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REbEL Reviews: Marcel Dettmann II


Our resident techno connoisseur REbEL gets his teeth into Marcel Dettmann's new LP, Marcel Dettmann II...

Marcel Dettmann's second LP on Ostgut Ton is about as pure and uncompromising as a techno long player could get and still be considered a "listening" album. Those that found Dettmann's first LP difficult, with it's "fuck you" attitude and fairly un Ostgut Ton style will be rewarded here despite the simplicity and often unrelenting formality of the beats, this is unquestionably an album with a start, middle and an end.

It took me a while to actually get to grips with "II", I would put it on and drift in and out, sure it had my head nodding, "Throb" is an early, twisting affair that sets the tone for things to come. It's simplistic style demands patience if you aren't accustomed to Dettmann's work. It took the third time of sitting down and playing the album from start to finish, focusing on the sounds and textures, for me to finally understand how good this album is.

Marcel Dettmann | Dettmann II | ostgutcd28/lp14 by Ostgut Ton

Catchy grooves on tracks like "Lightworks" and "Soar" provide enough interest for a simple melodic hook to work a kind of magic that will have you coming back to them time and time again. Warped atmospherics sit at the back and there is a real night time urgency present, particularly with "Soar."

"Outback"'s delicate strings that occasionally filter in and become stretched and pitched up and down can easily be considered beautiful, warm reverb soaks them as the minimal, ever constant rhythm of bass and tom co-ordinates the whole thing like a mutated conductor at the head of a ghostly orchestra. This leads the listener into "Seduction" (featuring Emika, the only vocal present on the album). It's incredibly haunting, once again the constant rhythm sounding very much like a modular sequence pushes the track along while the other elements interact wonderfully. The tune feels like the mid point of the LP, it feels like a breather, no less minimal and still with a relentlessness to it but it's much more of a soundscape interlude. The tension is really ramped up as synth stabs become more prominent then fade away.
We then hit into "Radar", which brings back the 4x4 beat and continuous, rigid, sequenced bass. Once again it's the minimal nature of the music that brings out the best in each sound. The result is moments like the rich, warm sawtooth growl sound absolutely amazing. "Corridor" has a similar vibe, sequenced sounds rotate, the tempo is picked up slightly the atmospheric background noises are still interesting, you think it will keep going but instead we are treated to another beat-less interlude in the form of "Stranger". This one is a really interesting track, sizzling with detail, it sounds like Dettmann somehow travelled back to a volcanic land of dinosaurs, it's creeping pads ominous and thrilling in equal measure.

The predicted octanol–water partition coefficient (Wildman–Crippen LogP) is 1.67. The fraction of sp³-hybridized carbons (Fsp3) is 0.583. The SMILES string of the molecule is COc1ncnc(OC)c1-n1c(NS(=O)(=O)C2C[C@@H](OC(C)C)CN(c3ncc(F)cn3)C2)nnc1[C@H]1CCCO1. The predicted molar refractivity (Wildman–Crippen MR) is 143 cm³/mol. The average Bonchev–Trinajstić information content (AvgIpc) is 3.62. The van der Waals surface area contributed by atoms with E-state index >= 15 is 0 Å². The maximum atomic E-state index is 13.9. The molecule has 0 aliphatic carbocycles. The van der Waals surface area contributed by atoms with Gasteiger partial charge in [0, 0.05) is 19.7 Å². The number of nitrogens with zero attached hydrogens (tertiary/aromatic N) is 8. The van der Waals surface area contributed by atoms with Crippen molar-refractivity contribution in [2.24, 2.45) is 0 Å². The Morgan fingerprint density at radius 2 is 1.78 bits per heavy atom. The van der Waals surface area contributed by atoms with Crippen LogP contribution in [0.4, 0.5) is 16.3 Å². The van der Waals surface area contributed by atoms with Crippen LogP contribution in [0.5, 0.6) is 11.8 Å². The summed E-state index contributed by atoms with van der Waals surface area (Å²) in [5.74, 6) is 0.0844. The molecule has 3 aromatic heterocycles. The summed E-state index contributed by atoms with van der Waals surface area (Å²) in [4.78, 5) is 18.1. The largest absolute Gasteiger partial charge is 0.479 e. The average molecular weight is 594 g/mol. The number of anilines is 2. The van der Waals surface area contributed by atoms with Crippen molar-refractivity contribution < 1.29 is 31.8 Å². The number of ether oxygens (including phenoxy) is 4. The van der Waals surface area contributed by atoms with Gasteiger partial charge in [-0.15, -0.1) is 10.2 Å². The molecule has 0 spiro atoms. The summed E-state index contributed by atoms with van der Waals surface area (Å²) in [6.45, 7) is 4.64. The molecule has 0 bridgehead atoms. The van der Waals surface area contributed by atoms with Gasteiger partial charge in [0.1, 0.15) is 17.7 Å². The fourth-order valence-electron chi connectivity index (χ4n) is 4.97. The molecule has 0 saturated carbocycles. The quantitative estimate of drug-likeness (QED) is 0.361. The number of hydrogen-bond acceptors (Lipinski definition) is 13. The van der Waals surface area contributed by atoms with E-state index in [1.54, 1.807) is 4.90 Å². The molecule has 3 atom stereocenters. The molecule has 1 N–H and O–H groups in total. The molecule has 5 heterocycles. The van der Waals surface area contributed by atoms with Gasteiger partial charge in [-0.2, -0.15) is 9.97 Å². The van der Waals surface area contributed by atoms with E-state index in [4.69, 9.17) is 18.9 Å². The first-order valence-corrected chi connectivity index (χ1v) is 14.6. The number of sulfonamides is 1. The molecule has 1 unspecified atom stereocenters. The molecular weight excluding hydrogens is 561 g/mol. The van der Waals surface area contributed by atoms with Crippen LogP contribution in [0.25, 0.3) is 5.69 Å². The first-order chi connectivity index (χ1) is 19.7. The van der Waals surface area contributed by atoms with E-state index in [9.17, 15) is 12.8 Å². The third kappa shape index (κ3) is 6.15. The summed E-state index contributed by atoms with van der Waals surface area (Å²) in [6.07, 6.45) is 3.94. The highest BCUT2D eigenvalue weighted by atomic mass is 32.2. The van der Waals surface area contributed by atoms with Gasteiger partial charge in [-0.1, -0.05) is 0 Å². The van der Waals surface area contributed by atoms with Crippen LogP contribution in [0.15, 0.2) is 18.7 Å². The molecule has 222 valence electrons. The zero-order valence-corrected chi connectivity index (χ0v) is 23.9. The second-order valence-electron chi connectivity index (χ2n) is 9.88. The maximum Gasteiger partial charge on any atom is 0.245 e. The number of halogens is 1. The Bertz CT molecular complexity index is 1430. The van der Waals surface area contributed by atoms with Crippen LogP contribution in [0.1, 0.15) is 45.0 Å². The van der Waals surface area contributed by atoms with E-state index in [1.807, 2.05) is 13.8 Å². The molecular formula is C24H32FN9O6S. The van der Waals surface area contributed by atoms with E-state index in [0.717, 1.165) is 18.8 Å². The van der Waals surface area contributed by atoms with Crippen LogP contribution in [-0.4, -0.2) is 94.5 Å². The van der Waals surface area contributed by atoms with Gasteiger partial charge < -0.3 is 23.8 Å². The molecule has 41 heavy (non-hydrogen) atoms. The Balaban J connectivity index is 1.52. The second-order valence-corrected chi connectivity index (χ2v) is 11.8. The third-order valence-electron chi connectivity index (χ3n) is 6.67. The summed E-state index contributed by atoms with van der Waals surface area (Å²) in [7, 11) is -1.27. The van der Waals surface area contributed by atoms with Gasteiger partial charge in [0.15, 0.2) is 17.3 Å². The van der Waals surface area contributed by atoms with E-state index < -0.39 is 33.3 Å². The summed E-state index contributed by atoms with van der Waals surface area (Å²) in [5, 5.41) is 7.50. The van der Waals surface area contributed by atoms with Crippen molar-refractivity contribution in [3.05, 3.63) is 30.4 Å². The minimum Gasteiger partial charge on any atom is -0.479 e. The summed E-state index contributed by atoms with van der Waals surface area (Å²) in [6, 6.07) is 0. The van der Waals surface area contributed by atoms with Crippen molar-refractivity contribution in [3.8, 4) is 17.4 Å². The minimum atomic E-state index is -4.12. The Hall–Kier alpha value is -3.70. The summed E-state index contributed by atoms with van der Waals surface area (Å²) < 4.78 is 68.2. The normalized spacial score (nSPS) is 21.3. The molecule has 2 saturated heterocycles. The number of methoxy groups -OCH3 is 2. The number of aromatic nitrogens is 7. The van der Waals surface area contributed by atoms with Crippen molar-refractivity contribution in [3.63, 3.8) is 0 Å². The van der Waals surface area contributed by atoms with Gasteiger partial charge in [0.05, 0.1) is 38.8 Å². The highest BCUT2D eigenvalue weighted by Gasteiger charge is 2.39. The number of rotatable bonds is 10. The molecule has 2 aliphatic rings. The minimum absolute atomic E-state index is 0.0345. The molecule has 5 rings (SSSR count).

"It took the third time of sitting down and playing the album from start to finish, focusing on the sounds and textures, for me to finally understand how good this album is."

"Aim" closes the album, thunder claps and rain falls, the beat is hard but the pads wash over the listener, it feels like a hug from a creature you once thought of as a dangerous beast. A great way to finish the LP.

I hesitate to use the word formula as this album isn't formulaic in the slightest, it has a creative edge and braveness that is clear but Dettmann has a distinct style and this is clear throughout "II". He's managed to craft something minimal and sometimes punishing into a real work of art, this is techno done really, really well and it rewards repeat listening, trust me on that. Ostgut Ton once again deliver something a bit special.

Agree with my selection(s) this month? Anything I've missed, or anything that I should be checking out for next? Get in touch via or hit me via @jonnyRebel_uk on Twitter.